Hafnarborg welcomes guests to the exhibition Magic Meeting – A Decade On by the Spanish-Icelandic artist duo and recipients of the Icelandic Art Prize 2021, Libia Castro & Ólafur Ólafsson with the elastic artist-and-activist collective The Magic Team. Looking back, it has now been ten years since the artists’ last solo exhibition at Hafnarborg, where they focused on the Icelandic constitution of 1944, as well as it being a decade since the new constitution of Iceland was written.
The current show is the latest step in their socially engaged and interventionist art practice, continuing their investigation into the merging of art and activism and experimenting with the magic of art and its potential agency as a tool for social transformation. The exhibition´s subject is the constitution that was written in response to the Icelandic public‘s demand for a moral inventory following the financial crisis in 2008, but the project gained international attention for its innovative and democratic approach. On October 20th 2012, the people of the country voted in agreement of the new constitution in a national referendum. As of today, however, the new constitution has not been ratified by the Icelandic Parliament.
Magic Meeting – A Decade On is a follow-up to their latest performance In Search of Magic – A Proposal for a New Constitution for The Republic of Iceland. A durational and collective performance that took place on October 3rd 2020, at the Reykjavík Art Museum, the streets of the city centre, in front of the Prime Minister’s Office and at the public square Austurvöllur, in front of the Parliament House. Libia and Ólafur, in collaboration with Cycle Music and Arts Festival, invited a large group of composers, musicians, artists, civil organizations, activists and members of the public to collectively create a multivocal composition and performance that brought to life all 114 articles of the new proposed Icelandic constitution, written in 2011.
The exhibition’s central piece is a new five-hour video work that captures the polyphonic performance from last year. The work has been edited from video footage and cell phone recordings made by participants documenting the performance, interspersed with archival footage from the era of social unrest in Iceland in the aftermath of the 2008 financial crash until today. Another 90-minute version of the film will be televised by RÚV, the national broadcaster, during the exhibition period.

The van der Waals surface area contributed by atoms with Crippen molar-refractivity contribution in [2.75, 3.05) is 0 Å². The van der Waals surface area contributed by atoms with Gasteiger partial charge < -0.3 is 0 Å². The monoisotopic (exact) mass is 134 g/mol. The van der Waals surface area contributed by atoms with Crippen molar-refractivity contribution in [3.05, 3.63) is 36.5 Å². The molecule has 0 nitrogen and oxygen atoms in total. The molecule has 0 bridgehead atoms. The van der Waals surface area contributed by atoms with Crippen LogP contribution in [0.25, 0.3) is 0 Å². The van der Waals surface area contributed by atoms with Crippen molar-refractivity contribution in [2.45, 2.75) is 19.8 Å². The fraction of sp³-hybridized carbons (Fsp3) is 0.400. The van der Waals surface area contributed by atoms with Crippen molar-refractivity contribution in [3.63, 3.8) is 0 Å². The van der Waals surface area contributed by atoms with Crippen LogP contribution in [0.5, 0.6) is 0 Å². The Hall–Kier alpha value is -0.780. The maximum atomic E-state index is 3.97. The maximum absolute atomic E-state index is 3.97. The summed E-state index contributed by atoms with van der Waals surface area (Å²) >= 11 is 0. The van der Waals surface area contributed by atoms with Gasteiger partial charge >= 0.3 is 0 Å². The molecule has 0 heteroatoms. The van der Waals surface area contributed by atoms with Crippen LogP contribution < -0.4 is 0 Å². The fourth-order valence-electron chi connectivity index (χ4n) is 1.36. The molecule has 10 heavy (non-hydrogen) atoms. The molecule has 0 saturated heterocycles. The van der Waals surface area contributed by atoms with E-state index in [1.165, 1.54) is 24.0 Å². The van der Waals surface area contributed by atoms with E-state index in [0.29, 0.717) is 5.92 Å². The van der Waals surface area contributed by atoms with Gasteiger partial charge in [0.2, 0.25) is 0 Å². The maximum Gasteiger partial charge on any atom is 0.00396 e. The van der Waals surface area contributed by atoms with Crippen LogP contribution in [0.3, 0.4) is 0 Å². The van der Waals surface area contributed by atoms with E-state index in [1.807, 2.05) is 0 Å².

At the exhibition, a porous multimedia environment will expand beyond the walls of the art centre into public space. This environment is comprised of works from their ongoing project on the new constitution, starting in 2017, and works that predate it but inform its foundation and background. Photographs, sketches, videos and drawings documenting the process and their collaborations, from idea to performance, will be on display as well as the monumental text and textile works that were used in the actual performance.
Magic Meeting – A Decade On is an open-ended exhibition. As part of an ongoing movement, the project itself is ever-evolving and the work will be changing over the course of the show. The centre´s ground floor gallery will open a week later as a “work-in-progress” space, with public events like workshops, activist meetings and a place of ongoing research and production of new work. In addition, a symposium is scheduled for mid-May on the topic of the new constitution, similar civil struggles around the world, art and activism. In this multifaceted manner, Libia and Ólafur and The Magic Team will occupy the museum space and transform it into a hub for critical reflection where art meets activism, as their innovative artworks and interventions in the sphere of civil politics and public debate keep on unfolding.
Libia Castro & Ólafur Ólafsson have been in collaboration since 1997 and their work has been exhibited internationally on many occasions, including the 8th Havana Biennial, Van Abbe Museum, Manifesta 7, the 54th Venice Biennial, CAAC Seville, Kunst-Werke Berlin, 19th Sydney Biennial, Norway´s National Gallery and La Casa Invisible. They work in Reykjavík, Berlin, Rotterdam and Málaga.